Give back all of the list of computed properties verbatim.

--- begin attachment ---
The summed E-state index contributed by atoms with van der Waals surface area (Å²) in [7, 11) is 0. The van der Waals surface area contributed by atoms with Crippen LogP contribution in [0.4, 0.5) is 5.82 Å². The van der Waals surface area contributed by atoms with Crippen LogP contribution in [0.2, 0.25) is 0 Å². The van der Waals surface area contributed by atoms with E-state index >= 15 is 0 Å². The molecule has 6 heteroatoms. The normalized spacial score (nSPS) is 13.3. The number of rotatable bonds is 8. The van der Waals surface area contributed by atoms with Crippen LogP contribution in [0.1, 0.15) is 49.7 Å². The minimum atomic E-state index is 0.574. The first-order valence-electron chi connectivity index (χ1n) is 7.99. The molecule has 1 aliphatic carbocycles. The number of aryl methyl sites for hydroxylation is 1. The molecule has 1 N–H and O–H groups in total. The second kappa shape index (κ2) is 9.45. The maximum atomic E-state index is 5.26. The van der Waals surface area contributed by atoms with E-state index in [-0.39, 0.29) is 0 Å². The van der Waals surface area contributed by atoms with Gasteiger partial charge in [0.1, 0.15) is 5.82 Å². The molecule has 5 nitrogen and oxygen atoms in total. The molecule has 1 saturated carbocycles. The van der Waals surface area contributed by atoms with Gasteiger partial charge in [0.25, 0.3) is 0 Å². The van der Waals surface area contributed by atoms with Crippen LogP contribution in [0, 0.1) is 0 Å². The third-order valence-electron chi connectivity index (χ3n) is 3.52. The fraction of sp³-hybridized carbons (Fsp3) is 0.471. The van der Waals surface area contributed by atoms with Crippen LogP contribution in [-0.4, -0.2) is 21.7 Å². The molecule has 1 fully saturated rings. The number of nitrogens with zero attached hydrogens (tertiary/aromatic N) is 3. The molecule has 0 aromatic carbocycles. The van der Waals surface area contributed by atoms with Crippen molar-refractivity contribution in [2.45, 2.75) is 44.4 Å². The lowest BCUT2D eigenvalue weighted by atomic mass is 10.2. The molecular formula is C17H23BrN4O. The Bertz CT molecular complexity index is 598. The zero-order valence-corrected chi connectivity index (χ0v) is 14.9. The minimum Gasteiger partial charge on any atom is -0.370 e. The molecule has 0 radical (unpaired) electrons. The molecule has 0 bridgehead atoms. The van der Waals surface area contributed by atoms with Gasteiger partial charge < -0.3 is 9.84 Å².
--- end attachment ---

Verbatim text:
The summed E-state index contributed by atoms with van der Waals surface area (Å²) in [7, 11) is 0. The van der Waals surface area contributed by atoms with Crippen LogP contribution in [0.4, 0.5) is 5.82 Å². The van der Waals surface area contributed by atoms with Crippen LogP contribution in [0.2, 0.25) is 0 Å². The van der Waals surface area contributed by atoms with E-state index >= 15 is 0 Å². The molecule has 6 heteroatoms. The normalized spacial score (nSPS) is 13.3. The number of rotatable bonds is 8. The van der Waals surface area contributed by atoms with Crippen LogP contribution in [0.1, 0.15) is 49.7 Å². The minimum atomic E-state index is 0.574. The first-order valence-electron chi connectivity index (χ1n) is 7.99. The molecule has 1 aliphatic carbocycles. The number of aryl methyl sites for hydroxylation is 1. The molecule has 1 N–H and O–H groups in total. The second kappa shape index (κ2) is 9.45. The maximum atomic E-state index is 5.26. The van der Waals surface area contributed by atoms with E-state index in [-0.39, 0.29) is 0 Å². The van der Waals surface area contributed by atoms with Gasteiger partial charge in [0.1, 0.15) is 5.82 Å². The molecule has 5 nitrogen and oxygen atoms in total. The molecule has 1 saturated carbocycles. The van der Waals surface area contributed by atoms with Gasteiger partial charge in [0.25, 0.3) is 0 Å². The van der Waals surface area contributed by atoms with Crippen LogP contribution in [0, 0.1) is 0 Å². The third-order valence-electron chi connectivity index (χ3n) is 3.52. The fraction of sp³-hybridized carbons (Fsp3) is 0.471. The van der Waals surface area contributed by atoms with Crippen LogP contribution in [-0.4, -0.2) is 21.7 Å². The molecule has 1 fully saturated rings. The number of nitrogens with zero attached hydrogens (tertiary/aromatic N) is 3. The molecule has 0 aromatic carbocycles. The van der Waals surface area contributed by atoms with Crippen molar-refractivity contribution in [2.45, 2.75) is 44.4 Å². The lowest BCUT2D eigenvalue weighted by atomic mass is 10.2. The molecular formula is C17H23BrN4O. The Bertz CT molecular complexity index is 598. The zero-order valence-corrected chi connectivity index (χ0v) is 14.9. The minimum Gasteiger partial charge on any atom is -0.370 e. The molecule has 0 radical (unpaired) electrons. The molecule has 0 bridgehead atoms. The van der Waals surface area contributed by atoms with Gasteiger partial charge < -0.3 is 9.84 Å².